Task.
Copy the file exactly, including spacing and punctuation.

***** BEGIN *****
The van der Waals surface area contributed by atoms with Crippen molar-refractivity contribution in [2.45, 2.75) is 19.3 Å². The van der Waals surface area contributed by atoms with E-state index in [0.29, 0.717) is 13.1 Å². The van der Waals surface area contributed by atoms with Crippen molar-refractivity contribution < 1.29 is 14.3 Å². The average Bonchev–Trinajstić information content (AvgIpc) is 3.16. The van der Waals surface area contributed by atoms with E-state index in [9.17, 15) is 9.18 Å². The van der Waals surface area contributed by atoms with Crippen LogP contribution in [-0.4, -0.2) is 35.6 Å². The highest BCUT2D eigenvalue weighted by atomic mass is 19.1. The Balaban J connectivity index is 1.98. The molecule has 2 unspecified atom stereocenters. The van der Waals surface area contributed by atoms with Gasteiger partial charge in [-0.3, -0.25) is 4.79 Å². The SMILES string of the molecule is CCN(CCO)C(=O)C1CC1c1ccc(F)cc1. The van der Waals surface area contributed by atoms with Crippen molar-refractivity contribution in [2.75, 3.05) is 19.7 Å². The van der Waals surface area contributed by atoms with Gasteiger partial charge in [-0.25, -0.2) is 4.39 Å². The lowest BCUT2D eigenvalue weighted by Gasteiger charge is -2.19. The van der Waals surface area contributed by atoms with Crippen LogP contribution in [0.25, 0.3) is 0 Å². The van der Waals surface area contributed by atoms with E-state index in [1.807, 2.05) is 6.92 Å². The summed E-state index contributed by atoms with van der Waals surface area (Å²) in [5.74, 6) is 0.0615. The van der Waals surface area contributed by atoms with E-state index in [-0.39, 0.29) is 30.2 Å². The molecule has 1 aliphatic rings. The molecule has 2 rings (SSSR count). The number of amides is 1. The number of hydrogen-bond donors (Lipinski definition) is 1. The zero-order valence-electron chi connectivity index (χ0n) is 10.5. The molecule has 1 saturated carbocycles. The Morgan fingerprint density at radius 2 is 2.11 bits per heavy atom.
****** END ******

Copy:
The van der Waals surface area contributed by atoms with Crippen molar-refractivity contribution in [2.45, 2.75) is 19.3 Å². The van der Waals surface area contributed by atoms with E-state index in [0.29, 0.717) is 13.1 Å². The van der Waals surface area contributed by atoms with Crippen molar-refractivity contribution < 1.29 is 14.3 Å². The average Bonchev–Trinajstić information content (AvgIpc) is 3.16. The van der Waals surface area contributed by atoms with E-state index in [9.17, 15) is 9.18 Å². The van der Waals surface area contributed by atoms with Crippen LogP contribution in [-0.4, -0.2) is 35.6 Å². The highest BCUT2D eigenvalue weighted by atomic mass is 19.1. The Balaban J connectivity index is 1.98. The molecule has 2 unspecified atom stereocenters. The van der Waals surface area contributed by atoms with Gasteiger partial charge in [-0.3, -0.25) is 4.79 Å². The SMILES string of the molecule is CCN(CCO)C(=O)C1CC1c1ccc(F)cc1. The van der Waals surface area contributed by atoms with Crippen molar-refractivity contribution in [2.75, 3.05) is 19.7 Å². The van der Waals surface area contributed by atoms with Gasteiger partial charge in [-0.25, -0.2) is 4.39 Å². The lowest BCUT2D eigenvalue weighted by Gasteiger charge is -2.19. The van der Waals surface area contributed by atoms with Crippen LogP contribution in [0.25, 0.3) is 0 Å². The van der Waals surface area contributed by atoms with E-state index in [1.807, 2.05) is 6.92 Å². The summed E-state index contributed by atoms with van der Waals surface area (Å²) in [5.74, 6) is 0.0615. The van der Waals surface area contributed by atoms with E-state index in [-0.39, 0.29) is 30.2 Å². The molecule has 1 aliphatic rings. The molecule has 2 rings (SSSR count). The number of amides is 1. The number of hydrogen-bond donors (Lipinski definition) is 1. The zero-order valence-electron chi connectivity index (χ0n) is 10.5. The molecule has 1 saturated carbocycles. The Morgan fingerprint density at radius 2 is 2.11 bits per heavy atom.